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Will the Bank of England’s new round of QE boost the economy?

  • 5 July 2012

The ECB is expected to cut its benchmark interest rate from 1% to 0.75%, a record low. It may also do something more radical: cut the deposit rate for commercial banks to 0%, thereby reducing the incentive for banks to leave cash with the ECB.

Having resisted cutting its key rate below 1 percent or joining its U.S. and British counterparts in pursuing quantitative easing, Bloomberg‘s Jana Randow and Gabi Thesing say that the ECB's giant leap in monetary policy may ultimately result in limited economic gain. Furthermore, it may fuel speculation about what the ECB can do after its conventional policy options are spent.

"It's a bold move and will lead the ECB into uncharted territory," said Julian Callow, chief European economist at Barclays Capital in London. "With soaring unemployment and few signs of the economy recovering, some strong monetary medicine is needed. But let's be honest, a rate cut by itself will not end the recession, we need much more for that."

Randow and Thesing go on to say that while ECB rate cuts might not stimulate aggregate demand, they would lower borrowing costs for troubled banks. They could also build on the confidence boost that eurozone leaders provided last week when they took steps toward a deeper political and banking union.

"A rate cut will have a very, very limited effect on inflation and activity," said Jens Sondergaard, senior European economist at Nomura International Plc in London, who nevertheless predicts the ECB will lower rates. "You may ask why bother in the first place, but it's wrong to dismiss rate cuts. They have an important signaling effect, and markets want reassurance that measures are being taken."

The Bank of England, on the other hand, is expected to extend quantitative easing (QE) by another £50 billion, raising its total of asset purchases to £375 billion.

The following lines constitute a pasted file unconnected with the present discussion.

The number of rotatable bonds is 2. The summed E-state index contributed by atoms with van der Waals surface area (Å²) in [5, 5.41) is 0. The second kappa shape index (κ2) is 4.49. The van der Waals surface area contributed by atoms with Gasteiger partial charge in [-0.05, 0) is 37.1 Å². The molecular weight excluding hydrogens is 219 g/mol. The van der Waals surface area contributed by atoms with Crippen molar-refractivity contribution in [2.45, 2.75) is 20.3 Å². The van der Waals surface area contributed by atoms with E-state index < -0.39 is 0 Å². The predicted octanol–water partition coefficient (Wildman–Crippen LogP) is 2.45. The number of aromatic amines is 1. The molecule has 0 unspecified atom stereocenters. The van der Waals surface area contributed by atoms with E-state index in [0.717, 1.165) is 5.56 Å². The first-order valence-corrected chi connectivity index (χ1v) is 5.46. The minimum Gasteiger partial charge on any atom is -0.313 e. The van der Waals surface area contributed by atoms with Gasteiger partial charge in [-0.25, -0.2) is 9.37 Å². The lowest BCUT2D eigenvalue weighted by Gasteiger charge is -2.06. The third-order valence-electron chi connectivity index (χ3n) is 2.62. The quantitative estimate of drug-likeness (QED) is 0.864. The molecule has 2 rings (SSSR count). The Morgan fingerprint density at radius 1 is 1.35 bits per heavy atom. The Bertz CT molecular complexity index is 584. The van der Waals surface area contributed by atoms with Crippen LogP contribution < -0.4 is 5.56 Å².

The move comes after it was revealed that the Bank's monetary policy committee rejected more stimulus by the narrowest of margins: four in favour of more quantitative easing and five against at last month's policy meeting. So what triggered the move? According to The Guardian's Larry Elliot, it was the latest health check on the services sector from Cips/Markit, which showed that the Purchasing Managers' Index (PMI) for services fell to 51.3 in June from 53.3 in May, suggesting  that the sector grew at its weakest pace in eight months.

It remains to be seen whether these additional measures will be enough to bolster economic growth.

For instance, the Bank for International Settlements – the central bank of central banks – warned last month that excessive monetary easing by central banks could create "significant negative repercussions" for the major advanced economies. The BIS report emphasizes the view that international capital flows stirred up by monetary policy were a primary factor leading to the preceding crisis and that these flows would lead to the next one.

This is in stark contrast to the "global saving glut" hypothesis-which says that the funds pouring into the U.S. in the previous decade originated largely from the surplus of exports over imports in emerging market economies, writes John B. Taylor, a professor of economics at Stanford University, in an opinion piece in today's Wall Street Journal.

"The BIS should be taken seriously. It warned long in advance about the monetary excesses that led to the financial crisis of 2008."

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